Edit:
I tried to explicitly instantiate MSparse<bool> and that fails like so:

n file included from ../liboctave/array/MSparse.h:129,
                 from ../liboctave/array/MSparse-b.cc:30:
../liboctave/array/MSparse.cc: In instantiation of ‘MSparse<T> quotient(const MSparse<T>&, const MSparse<T>&) [with T = bool]’:
../liboctave/array/MSparse-b.cc:34:1:   required from here
../liboctave/array/MSparse.cc:551:11: error: call of overloaded ‘MSparse(octave_idx_type&, octave_idx_type&, int)’ is ambiguous
  551 |       r = MSparse<T> (a_nr, a_nc, (Zero / Zero));
      |           ^~~~~~~~~~~~~~~~~~~~~~~~~~~~~~~~~~~~~~
In file included from ../liboctave/array/MSparse-b.cc:30:
../liboctave/array/MSparse.h:75:3: note: candidate: ‘MSparse<T>::MSparse(octave_idx_type, octave_idx_type, octave_idx_type) [with T = bool; octave_idx_type = long int]’
   75 |   MSparse (octave_idx_type r, octave_idx_type c, octave_idx_type num_nz)
      |   ^~~~~~~
../liboctave/array/MSparse.h:70:12: note: candidate: ‘MSparse<T>::MSparse(octave_idx_type, octave_idx_type, T) [with T = bool; octave_idx_type = long int]’
   70 |   explicit MSparse (octave_idx_type r, octave_idx_type c, T val)
      |            ^~~~~~~
In file included from ../liboctave/array/MSparse.h:129,
                 from ../liboctave/array/MSparse-b.cc:30:
../liboctave/array/MSparse.cc: In instantiation of ‘MSparse<T> product(const MSparse<T>&, const MSparse<T>&) [with T = bool]’:
../liboctave/array/MSparse-b.cc:34:1:   required from here
../liboctave/array/MSparse.cc:405:39: warning: ‘*’ in boolean context, suggest ‘&&’ instead [-Wint-in-bool-context]
  405 |               r.data (i) = a.data (0) * r.data (i);
      |                            ~~~~~~~~~~~^~~~~~~~~~~~
../liboctave/array/MSparse.cc:422:39: warning: ‘*’ in boolean context, suggest ‘&&’ instead [-Wint-in-bool-context]
  422 |               r.data (i) = r.data (i) * b.data (0);
      |                            ~~~~~~~~~~~^~~~~~~~~~~~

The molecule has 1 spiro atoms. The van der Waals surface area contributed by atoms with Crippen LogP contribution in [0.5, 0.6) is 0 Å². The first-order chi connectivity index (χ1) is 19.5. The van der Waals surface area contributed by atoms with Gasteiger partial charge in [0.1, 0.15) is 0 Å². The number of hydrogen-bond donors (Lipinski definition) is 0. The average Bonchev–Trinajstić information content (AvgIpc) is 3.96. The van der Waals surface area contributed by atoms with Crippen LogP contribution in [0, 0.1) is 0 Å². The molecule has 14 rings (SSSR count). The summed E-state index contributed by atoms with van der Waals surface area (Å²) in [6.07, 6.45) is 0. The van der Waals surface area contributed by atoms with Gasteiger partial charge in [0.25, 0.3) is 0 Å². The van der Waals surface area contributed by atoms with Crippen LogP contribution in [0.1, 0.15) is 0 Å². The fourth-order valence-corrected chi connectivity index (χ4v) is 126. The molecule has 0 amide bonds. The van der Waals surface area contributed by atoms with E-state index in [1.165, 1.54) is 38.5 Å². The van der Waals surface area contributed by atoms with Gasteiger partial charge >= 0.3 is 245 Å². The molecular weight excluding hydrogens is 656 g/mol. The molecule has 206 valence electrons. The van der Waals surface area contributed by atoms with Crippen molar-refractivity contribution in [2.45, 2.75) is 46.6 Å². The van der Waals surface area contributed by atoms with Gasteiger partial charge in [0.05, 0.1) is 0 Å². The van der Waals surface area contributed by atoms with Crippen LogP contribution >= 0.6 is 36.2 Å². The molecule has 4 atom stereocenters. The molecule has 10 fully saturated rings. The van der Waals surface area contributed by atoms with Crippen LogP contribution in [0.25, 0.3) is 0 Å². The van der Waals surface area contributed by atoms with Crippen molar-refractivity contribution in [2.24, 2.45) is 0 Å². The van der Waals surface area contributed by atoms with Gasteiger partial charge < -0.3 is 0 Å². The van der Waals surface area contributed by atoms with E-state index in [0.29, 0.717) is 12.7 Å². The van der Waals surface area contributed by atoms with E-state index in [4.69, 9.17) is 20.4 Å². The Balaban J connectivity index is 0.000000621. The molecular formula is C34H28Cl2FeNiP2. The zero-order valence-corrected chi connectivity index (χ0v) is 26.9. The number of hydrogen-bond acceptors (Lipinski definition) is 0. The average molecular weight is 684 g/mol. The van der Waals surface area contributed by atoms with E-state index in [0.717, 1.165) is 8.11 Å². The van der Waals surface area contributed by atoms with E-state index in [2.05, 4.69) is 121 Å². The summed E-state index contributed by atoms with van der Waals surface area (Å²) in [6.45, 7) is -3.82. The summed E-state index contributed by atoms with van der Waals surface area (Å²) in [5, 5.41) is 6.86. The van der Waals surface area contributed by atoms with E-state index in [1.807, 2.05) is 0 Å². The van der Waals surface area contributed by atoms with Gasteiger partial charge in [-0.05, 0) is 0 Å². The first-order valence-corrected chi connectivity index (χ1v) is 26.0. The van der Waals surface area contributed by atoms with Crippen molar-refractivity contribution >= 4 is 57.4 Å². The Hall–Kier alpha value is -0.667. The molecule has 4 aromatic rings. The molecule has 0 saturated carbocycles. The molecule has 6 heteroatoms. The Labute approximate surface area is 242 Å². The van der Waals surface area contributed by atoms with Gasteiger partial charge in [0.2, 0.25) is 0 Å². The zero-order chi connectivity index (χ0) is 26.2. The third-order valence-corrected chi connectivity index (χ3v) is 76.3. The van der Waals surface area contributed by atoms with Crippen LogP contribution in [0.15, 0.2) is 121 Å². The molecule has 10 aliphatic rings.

../liboctave/array/MSparse.cc:461:49: warning: ‘*’ in boolean context, suggest ‘&&’ instead [-Wint-in-bool-context]
  461 |                       r.data (jx) = a.data (ja) * b.data (jb);
      |                                     ~~~~~~~~~~~~^~~~~~~~~~~~~
config.status: executing build-aux/subst-config-vals.sh commands
make[2]: *** [Makefile:22148: liboctave/array/libarray_la-MSparse-b.lo] Error 1

That makes the reason for the vtable error clearer.
The question still remains: Where do we implicitly instantiate MSparse<bool>?

Edit:
Possible candidate for an implicit instantiation could be this template in MatrixType.h:

  template <typename T>
  OCTAVE_API
  MatrixType (const MSparse<T> &a);

There is no specialization for SparseBoolMatrix afaics.
Does that mean that this template is used with T is bool for something like this command in Octave?

matrix_type(logical(speye(3)))

I see that boolSparse.h includes MSparse.h in addition to Sparse.h but only uses Sparse<T> directly, not MSparse<T>.

Running nm on all the object files in my build tree and searching for MSparse<bool> in the output shows only the following:

./libinterp/octave-value/.libs/liboctave_value_la-ov-re-sparse.o
0000000000000000 W MSparse<bool>::~MSparse()
0000000000000000 W MSparse<bool>::~MSparse()
0000000000000000 W MSparse<bool>::~MSparse()
0000000000000000 n MSparse<bool>::~MSparse()
0000000000000000 W MSparse<bool> MSparse<double>::map<bool>(bool (&)(double)) const
0000000000000000 V typeinfo for MSparse<bool>
0000000000000000 V typeinfo name for MSparse<bool>
0000000000000000 V vtable for MSparse<bool>

./libinterp/octave-value/.libs/liboctave_value_la-ov-cx-sparse.o
0000000000000000 W MSparse<bool>::~MSparse()
0000000000000000 W MSparse<bool>::~MSparse()
0000000000000000 W MSparse<bool>::~MSparse()
0000000000000000 n MSparse<bool>::~MSparse()